National Security at Heart of Agnipath Scheme, Fitter Force Needed Against Border Skirmishes: Delhi HC

Women Army Law Insider

Sanjeev Sirohi

Published on: 28 February 2023 at 16:48 IST

While fully, firmly and finally upholding the Union Government’s Agnipath scheme for the Armed Forces, the Delhi High Court in a most laudable, learned, landmark and latest judgment titled Harsh Ajay Singh vs Union of India and Ors in W.P.(C) 11011/2022 & CM APPL. 32617/2022 and Ors and cited in Neutral Citation Number: 2023/DHC/001414 that was finally pronounced on February 27, 2023  has said that it can conclusively state that the scheme was made in national interest to ensure that armed forces are better equipped.

It must be noted that while referring to the frequent skirmishes on the borders as we see specially with the Chinese and Pakistani forces, the Division Bench of Hon’ble The Chief Justice Satish Chandra Sharma and Hon’ble Mr Justice Subramonium Prasad minced just no words to observe that such transgressions exacerbate the need to have a leaner and fitter Armed Force which is capable of handling the mental and physical distress that accompanies service in the Armed Forces.

It deserves mentioning here that the Division Bench called the scheme a well thought out policy decision by the Union Government and said rather than focusing on the “alleged political motives” of the scheme, it is necessary to focus on the benefits that are being provided by it. It also said that policy decisions, particularly those which have wide-ranging implications on the nation’s health and security, should be decided by bodies best suited to do so.

At the very outset, this brief, brilliant, bold and balanced judgment authored by Hon’ble The Chief Justice Satish Chandra Sharma for a Division Bench of the Delhi High Court comprising of himself and Hon’ble Mr Justice Subramonium Prasad sets the ball in motion by first and foremost putting forth in para 1 that, “A batch of twenty-one Writ Petitions being, W.P.(C) Nos. 10023/2022, 10231/2022, 10386/2022, 10422/2022, 10748/2022, 10856/2022, 10887/2022, 11011/2022, 11012/2022, 11013/2022, 11014/2022, 11904/2022, 12034/2022, 13910/2022, 13911/2022, 13912/2022, 13913/2022, 14596/2022, 15171/2022, 15174/2022 and 15319/2022 were heard analogously and were reserved on 15.12.2022. Thereafter, W.P.(C) 17302/2022 came up for hearing on 19.12.2022 and was heard and reserved for judgment. W.P.(C) 16695/2022 was received on transfer from the High Court of Kerala at Ernakulum and came up for hearing on 19.12.2022 on which date there was no appearance on behalf of the Petitioner and the matter was adjourned to 17.02.2023. On 17.02.2023 the matter was heard and reserved for judgment.”

Interestingly enough, we find that the Division Bench then discloses in para 2 stating, “While some Writ Petitions challenge the constitutional validity of the Agnipath Scheme (hereinafter referred to as ‘the Impugned Scheme’), in others, the grievance of the Petitioners is that they went through the recruitment process for the Armed Forces that was prevalent prior to the Impugned Scheme,”.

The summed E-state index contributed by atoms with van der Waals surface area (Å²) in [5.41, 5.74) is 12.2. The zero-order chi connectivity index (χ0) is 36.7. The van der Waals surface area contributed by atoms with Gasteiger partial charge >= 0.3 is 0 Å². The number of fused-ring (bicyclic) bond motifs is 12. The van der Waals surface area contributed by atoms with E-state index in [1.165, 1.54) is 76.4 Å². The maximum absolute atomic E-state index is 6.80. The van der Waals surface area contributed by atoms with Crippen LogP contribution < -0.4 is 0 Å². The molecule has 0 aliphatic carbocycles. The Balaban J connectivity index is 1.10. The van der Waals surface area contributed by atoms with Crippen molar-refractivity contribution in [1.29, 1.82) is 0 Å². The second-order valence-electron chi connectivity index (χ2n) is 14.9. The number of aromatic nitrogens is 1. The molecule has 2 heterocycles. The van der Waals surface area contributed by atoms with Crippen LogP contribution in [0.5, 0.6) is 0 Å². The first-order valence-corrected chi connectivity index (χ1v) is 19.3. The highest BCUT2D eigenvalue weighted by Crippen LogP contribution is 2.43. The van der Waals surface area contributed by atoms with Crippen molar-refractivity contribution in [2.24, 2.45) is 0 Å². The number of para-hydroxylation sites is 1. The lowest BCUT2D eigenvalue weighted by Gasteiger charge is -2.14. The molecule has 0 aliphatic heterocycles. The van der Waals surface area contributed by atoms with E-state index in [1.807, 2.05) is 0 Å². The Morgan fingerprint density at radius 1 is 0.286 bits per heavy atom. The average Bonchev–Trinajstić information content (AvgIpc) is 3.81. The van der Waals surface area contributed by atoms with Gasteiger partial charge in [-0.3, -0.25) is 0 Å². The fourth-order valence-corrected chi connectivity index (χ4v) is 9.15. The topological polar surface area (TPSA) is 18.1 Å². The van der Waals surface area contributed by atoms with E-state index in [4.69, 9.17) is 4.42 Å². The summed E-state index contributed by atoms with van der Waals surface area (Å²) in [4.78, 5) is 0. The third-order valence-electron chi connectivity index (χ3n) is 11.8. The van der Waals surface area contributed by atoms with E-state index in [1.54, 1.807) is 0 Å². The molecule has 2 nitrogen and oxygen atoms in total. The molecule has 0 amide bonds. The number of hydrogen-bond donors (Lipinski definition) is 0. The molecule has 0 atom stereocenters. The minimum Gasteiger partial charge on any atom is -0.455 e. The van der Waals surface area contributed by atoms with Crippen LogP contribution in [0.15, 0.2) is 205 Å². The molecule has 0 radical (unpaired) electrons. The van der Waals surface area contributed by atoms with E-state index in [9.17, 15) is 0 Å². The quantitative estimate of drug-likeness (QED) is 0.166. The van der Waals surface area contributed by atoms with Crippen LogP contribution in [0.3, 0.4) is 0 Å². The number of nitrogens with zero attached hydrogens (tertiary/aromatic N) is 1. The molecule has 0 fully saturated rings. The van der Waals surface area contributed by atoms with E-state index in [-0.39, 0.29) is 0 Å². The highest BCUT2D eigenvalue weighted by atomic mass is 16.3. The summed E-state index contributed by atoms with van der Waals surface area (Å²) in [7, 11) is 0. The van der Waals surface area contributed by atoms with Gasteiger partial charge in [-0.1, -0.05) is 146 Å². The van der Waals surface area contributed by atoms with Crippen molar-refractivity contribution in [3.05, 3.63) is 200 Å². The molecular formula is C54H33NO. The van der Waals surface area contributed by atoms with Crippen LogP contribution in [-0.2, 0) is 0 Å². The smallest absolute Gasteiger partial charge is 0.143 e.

It is stated that they have been shortlisted but have not been appointed because of the Impugned Scheme and, thereby, have been prejudiced. Some Writ Petitioners have challenged both – the Scheme and the prejudice caused to them by the introduction of the Impugned Scheme,”.

This judgment is, therefore, divided into two parts – Part A deals with the validity of the Impugned Scheme and Part B deals with the grievances of the Petitioners that the Impugned Scheme has taken away their rights insofar as they have participated in the recruitment process and many of them have been shortlisted but have not been appointed due to the Impugned Scheme.

To put things in perspective, the Division Bench envisages in para 3 that, “The Ministry of Defence, Union of India came up with a scheme for recruitment of personnel below the rank of commissioned officers for the Indian Army, Indian Air Force and Indian Navy (hereinafter referred to as the “Indian Armed Forces”) for a period of four years. The recruited soldiers have been titled as ‘Agniveers’,”.

As per the scheme, individuals aged between 17.5 years to 21 years are eligible to apply for recruitment as Agniveers. Upon being recruited, such individuals would get trained for a period of 6 months and will be in active service for a period of 3.5 years and post that 25% of such Agniveers will be retained as soldiers under the permanent commission and the rest of the Agniveers will be permitted to return to the civilian life. As per the scheme, Agniveers are given a salary of about Rs. 4.76 lacs per year to begin with, which can be increased to about Rs. 6.92 lacs by their fourth year in service,”.

The Agniveers, in case of a mishappening or an accident, are liable to receive a non-contributory life insurance cover of about Rs. 48 lacs, additional ex-gratia of Rs. 44 Lacs for death attributable to service, and salary for the unserved portion of the four year service. At the end of the four year tenure, each Agniveer will leave the service with a corpus of about Rs. 11 lacs,”.

Many of the Agniveers who are not retained in the army will be absorbed in the paramilitary forces. The Agniveers who are not retained will also be given certificates of experience of the nature of work rendered by them which will facilitate them to get jobs in private sector.”

Most forthrightly, the Division Bench mandates in para 74 that, “There is another irreconcilable factor weighing against the Petitioners: public interest. As has already been stated, a recruitment process can be changed by the State midway, if the same is in public interest. The Agnipath Scheme seems to adequately pass this test as well,”.

The stated objective of the scheme is to reduce the age of the Armed Forces; this will make the forces leaner, agile and will be greatly beneficial for border security. It has also been stated that the Impugned Scheme, by reducing the average age of soldiers, will bring our Armed Forces at par with other nations, as the average age of Armed Forces across the world is 26 years,”.

The stated objective of the Impugned Scheme is to have a blend of young Jawans, Sailors or Airmen between the age of 18-25 years as Agniveers, supervised by an experienced regular cadre having the age of 26 years. To achieve this goal, the State has also been consistently decreasing the age bracket of officers. As dealt with in the first part of this judgment, such stated objectives of the Government cannot be said to be arbitrary, whimsical or mala fide; they serve a definite public interest.”

Most analytically, the Division Bench points out in para 79 that, “The contention of the learned Counsel for the Petitioners that the persons who have been appointed in Navy have been given preferential treatment via-a-vis the recruitment of Soldiers and Airmen in the Army and the Air Force respectively also cuts no ice,”.